why a new generation won't stand for retouching
With celebrities like Zendaya and Kate Winslet taking a stand against retouching, Hollywood is making a major move toward a more representative portrayal of its stars.
We all know that celebrities are generally hyper-retouched in magazine spreads, but a new generation of public figures and fans is not going to stand for the practice.
In the pages of independent fashion magazines and in galleries, an emerging wave of young photographers like Petra Collins is forgoing airbrushing in favor of the realistic and raw. Now, this anti-retouching trend is going beyond niche publications and infiltrating the mainstream. While celebrity photoshoots have been traditionally glammed up and digitally nip-tucked, many stars are speaking out and fighting back against Hollywood's age-old pressure to be flawless. Thanks to body-positive mega-voices like Amy Schumer, who recently tweeted in praise of Entertainment Weekly for not airbrushing away her size six sexy, and Lena Dunham, whose brand of transparency needs no introduction, young people want total, unfiltered realness.
With the rise of social media, celebrities have a direct conduit to their fans, #NoMakeupSelfies and all. Thanks to Instagram, we know that our favorite actors and singers are not perfectly contoured and bikini ready around the clock, creating a different expectation for the imagery we want to see. And when this expectation feels cheated, celebrities themselves are taking to social media to point out the discrepancies.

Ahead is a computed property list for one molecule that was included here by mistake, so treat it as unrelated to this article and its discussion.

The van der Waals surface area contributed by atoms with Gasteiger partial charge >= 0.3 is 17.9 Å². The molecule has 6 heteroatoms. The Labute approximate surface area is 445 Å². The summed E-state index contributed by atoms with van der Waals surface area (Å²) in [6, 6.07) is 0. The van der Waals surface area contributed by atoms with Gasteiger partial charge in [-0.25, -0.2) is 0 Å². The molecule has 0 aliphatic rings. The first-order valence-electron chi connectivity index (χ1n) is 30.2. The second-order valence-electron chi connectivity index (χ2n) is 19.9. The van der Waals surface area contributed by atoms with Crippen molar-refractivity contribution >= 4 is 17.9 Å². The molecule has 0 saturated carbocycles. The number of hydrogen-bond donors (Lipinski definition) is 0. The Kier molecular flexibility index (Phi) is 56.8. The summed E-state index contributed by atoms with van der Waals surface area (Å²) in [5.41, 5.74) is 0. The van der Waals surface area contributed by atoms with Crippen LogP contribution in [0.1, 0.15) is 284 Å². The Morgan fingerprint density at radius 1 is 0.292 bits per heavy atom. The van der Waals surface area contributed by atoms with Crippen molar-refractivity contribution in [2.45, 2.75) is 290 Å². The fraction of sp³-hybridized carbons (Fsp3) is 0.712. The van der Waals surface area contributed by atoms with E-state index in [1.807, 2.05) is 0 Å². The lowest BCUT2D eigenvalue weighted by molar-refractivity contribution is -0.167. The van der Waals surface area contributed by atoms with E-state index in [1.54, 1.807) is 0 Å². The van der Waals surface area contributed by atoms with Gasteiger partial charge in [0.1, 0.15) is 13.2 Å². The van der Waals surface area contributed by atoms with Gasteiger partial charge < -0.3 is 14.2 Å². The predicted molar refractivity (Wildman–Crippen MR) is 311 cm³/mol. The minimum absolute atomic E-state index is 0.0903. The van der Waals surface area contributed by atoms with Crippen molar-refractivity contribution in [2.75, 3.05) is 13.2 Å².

19-year-old singer/actress Zendaya recently made headlines when she waged war against Modeliste Magazine, turning to Instagram to speak out against the glossy for running a set of heavily photoshopped images from her cover shoot. Posting the gorgeous original pic alongside the severely augmented edit, she wrote, "Had a new shoot come out today and was shocked when I found my 19 year-old hips and torso quite manipulated. These are the things that make women self conscious, that create the unrealistic ideals of beauty that we have. Anyone who knows who I am knows I stand for honest and pure self love." As a result, Modeliste's editor-In-chief released a public apology, and announced that the magazine planned to publish the complete set of "un-edited and authentic" images. While certainly a victory, it's yet to be seen if this will be an "aha" moment for publishers. Will they finally recognize that women are craving natural, unaltered role models?
High-profile retouching scandals are nothing new in the publishing world. Last year, pop star Lorde posted a side-by-side mash-up of two photos on her personal Instagram: one in which her skin had been photoshopped into a soft blemish-free blur, and the other which had remained radiant and untouched. The caption read, "Remember, flaws are okay : - )" If impressionable and youthfully beautiful teenagers are being scrutinized and forced to go under the digital knife, what message does this send to women in their 30s, 40s, 50s, and beyond?